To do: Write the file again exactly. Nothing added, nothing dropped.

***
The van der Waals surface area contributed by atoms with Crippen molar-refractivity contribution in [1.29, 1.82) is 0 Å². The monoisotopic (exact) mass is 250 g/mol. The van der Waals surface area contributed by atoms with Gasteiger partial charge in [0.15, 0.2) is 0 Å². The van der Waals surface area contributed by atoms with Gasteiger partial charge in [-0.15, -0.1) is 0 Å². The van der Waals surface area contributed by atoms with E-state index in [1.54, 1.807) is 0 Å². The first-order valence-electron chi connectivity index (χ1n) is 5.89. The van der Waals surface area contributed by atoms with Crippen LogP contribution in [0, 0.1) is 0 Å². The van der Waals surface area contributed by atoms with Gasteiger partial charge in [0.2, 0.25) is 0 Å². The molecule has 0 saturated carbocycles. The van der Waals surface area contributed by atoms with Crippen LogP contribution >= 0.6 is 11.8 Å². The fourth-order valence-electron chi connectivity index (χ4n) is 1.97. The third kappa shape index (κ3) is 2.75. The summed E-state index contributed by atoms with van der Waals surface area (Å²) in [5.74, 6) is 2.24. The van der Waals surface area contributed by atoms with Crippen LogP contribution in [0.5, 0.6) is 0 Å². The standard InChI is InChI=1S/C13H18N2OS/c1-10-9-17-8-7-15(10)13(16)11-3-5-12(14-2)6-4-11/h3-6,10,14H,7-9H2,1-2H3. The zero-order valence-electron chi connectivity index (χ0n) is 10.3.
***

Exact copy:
The van der Waals surface area contributed by atoms with Crippen molar-refractivity contribution in [1.29, 1.82) is 0 Å². The monoisotopic (exact) mass is 250 g/mol. The van der Waals surface area contributed by atoms with Gasteiger partial charge in [0.15, 0.2) is 0 Å². The van der Waals surface area contributed by atoms with Gasteiger partial charge in [-0.15, -0.1) is 0 Å². The van der Waals surface area contributed by atoms with E-state index in [1.54, 1.807) is 0 Å². The first-order valence-electron chi connectivity index (χ1n) is 5.89. The van der Waals surface area contributed by atoms with Crippen LogP contribution in [0, 0.1) is 0 Å². The van der Waals surface area contributed by atoms with Gasteiger partial charge in [0.2, 0.25) is 0 Å². The molecule has 0 saturated carbocycles. The van der Waals surface area contributed by atoms with Crippen LogP contribution >= 0.6 is 11.8 Å². The fourth-order valence-electron chi connectivity index (χ4n) is 1.97. The third kappa shape index (κ3) is 2.75. The summed E-state index contributed by atoms with van der Waals surface area (Å²) in [5.74, 6) is 2.24. The van der Waals surface area contributed by atoms with Crippen LogP contribution in [0.5, 0.6) is 0 Å². The standard InChI is InChI=1S/C13H18N2OS/c1-10-9-17-8-7-15(10)13(16)11-3-5-12(14-2)6-4-11/h3-6,10,14H,7-9H2,1-2H3. The zero-order valence-electron chi connectivity index (χ0n) is 10.3.